Thursday, September 4, 2014

the last book I ever read (Nicholson Baker's Traveling Sprinkler, excerpt seven)

from Traveling Sprinkler by Nicholson Baker:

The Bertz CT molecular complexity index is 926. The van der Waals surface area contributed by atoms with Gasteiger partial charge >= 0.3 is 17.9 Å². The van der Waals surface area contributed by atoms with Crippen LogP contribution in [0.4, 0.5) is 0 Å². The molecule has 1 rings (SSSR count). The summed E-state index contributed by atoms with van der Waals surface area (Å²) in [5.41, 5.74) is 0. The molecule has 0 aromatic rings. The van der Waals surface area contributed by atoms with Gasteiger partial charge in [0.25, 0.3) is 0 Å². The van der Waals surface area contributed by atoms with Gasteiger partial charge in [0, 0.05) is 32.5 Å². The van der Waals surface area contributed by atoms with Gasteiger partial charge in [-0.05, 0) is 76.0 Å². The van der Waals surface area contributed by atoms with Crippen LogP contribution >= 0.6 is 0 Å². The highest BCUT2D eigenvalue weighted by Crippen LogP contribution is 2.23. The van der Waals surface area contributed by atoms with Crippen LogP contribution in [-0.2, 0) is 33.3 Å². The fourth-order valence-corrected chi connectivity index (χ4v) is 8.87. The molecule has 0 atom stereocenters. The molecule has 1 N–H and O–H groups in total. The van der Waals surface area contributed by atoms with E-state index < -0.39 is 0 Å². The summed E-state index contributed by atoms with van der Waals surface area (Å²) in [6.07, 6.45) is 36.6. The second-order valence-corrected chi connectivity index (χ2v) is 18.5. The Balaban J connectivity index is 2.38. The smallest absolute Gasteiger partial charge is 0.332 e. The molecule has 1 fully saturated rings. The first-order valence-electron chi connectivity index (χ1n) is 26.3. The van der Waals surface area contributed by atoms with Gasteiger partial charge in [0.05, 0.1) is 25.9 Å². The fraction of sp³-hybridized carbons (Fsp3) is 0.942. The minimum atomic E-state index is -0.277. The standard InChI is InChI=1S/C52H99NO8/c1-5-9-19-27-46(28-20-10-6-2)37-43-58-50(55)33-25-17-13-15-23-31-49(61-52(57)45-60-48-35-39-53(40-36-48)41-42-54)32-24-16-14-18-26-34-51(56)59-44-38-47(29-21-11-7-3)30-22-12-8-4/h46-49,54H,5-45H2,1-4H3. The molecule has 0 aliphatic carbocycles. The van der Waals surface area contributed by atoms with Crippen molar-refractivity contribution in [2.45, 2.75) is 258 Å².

Then Fountains of Wayne came on, playing “All Kinds of Time.” Holy shit, is that a good song. What a great undulating guitar thing in the middle. Shit! Apparently Collingwood, one of the songwriting pair of fountains, has or had a drinking problem—well, who wouldn’t after singing a song as good as this one? He managed to catch the moment nobody has ever caught, the suspended hopeful moment as the quarterback is looking for a receiver, the most poignant and killing moment in football. There are some great chords, and Collingwood is able to control his falsetto notes, and the whole thing is just total genius. The quarterback knows that no one can touch him now. He’s strangely at ease. The play is going to end in a sack—we realize it, gathered around the widescreen TV—and then this slow wavy-gravy warble of a guitar solo comes on that is like the look of a football in flight—the football that he hasn’t yet thrown—and it’s totally mystical and soul-shaking. Power pop is the name given to Fountains of Wayne’s style of music, it seems—but whatever it’s called, they are great songwriters and they deserve thanks.

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